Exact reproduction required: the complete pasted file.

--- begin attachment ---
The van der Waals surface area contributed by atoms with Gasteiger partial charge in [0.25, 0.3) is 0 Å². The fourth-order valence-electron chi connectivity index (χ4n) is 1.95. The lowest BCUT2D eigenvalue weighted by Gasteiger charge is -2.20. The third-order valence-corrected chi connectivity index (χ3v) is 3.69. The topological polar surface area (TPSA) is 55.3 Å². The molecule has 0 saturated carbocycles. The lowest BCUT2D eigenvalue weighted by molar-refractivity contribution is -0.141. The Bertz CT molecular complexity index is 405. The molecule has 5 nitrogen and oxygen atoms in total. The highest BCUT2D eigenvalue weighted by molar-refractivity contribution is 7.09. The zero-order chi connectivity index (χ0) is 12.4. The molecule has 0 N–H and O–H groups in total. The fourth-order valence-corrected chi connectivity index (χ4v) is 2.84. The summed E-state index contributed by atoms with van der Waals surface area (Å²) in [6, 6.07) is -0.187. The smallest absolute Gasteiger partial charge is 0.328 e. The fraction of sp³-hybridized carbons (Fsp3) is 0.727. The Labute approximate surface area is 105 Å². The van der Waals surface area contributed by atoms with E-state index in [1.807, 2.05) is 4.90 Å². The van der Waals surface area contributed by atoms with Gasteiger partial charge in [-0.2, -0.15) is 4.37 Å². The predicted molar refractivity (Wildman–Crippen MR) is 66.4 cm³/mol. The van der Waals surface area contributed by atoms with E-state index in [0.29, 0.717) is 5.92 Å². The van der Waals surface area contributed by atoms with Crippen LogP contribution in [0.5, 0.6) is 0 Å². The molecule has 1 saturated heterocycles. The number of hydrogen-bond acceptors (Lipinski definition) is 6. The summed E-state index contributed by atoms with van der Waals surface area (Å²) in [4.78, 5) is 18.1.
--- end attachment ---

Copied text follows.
The van der Waals surface area contributed by atoms with Gasteiger partial charge in [0.25, 0.3) is 0 Å². The fourth-order valence-electron chi connectivity index (χ4n) is 1.95. The lowest BCUT2D eigenvalue weighted by Gasteiger charge is -2.20. The third-order valence-corrected chi connectivity index (χ3v) is 3.69. The topological polar surface area (TPSA) is 55.3 Å². The molecule has 0 saturated carbocycles. The lowest BCUT2D eigenvalue weighted by molar-refractivity contribution is -0.141. The Bertz CT molecular complexity index is 405. The molecule has 5 nitrogen and oxygen atoms in total. The highest BCUT2D eigenvalue weighted by molar-refractivity contribution is 7.09. The zero-order chi connectivity index (χ0) is 12.4. The molecule has 0 N–H and O–H groups in total. The fourth-order valence-corrected chi connectivity index (χ4v) is 2.84. The summed E-state index contributed by atoms with van der Waals surface area (Å²) in [6, 6.07) is -0.187. The smallest absolute Gasteiger partial charge is 0.328 e. The fraction of sp³-hybridized carbons (Fsp3) is 0.727. The Labute approximate surface area is 105 Å². The van der Waals surface area contributed by atoms with E-state index in [1.807, 2.05) is 4.90 Å². The van der Waals surface area contributed by atoms with Gasteiger partial charge in [-0.2, -0.15) is 4.37 Å². The predicted molar refractivity (Wildman–Crippen MR) is 66.4 cm³/mol. The van der Waals surface area contributed by atoms with E-state index in [0.29, 0.717) is 5.92 Å². The van der Waals surface area contributed by atoms with Crippen LogP contribution in [0.5, 0.6) is 0 Å². The molecule has 1 saturated heterocycles. The number of hydrogen-bond acceptors (Lipinski definition) is 6. The summed E-state index contributed by atoms with van der Waals surface area (Å²) in [4.78, 5) is 18.1.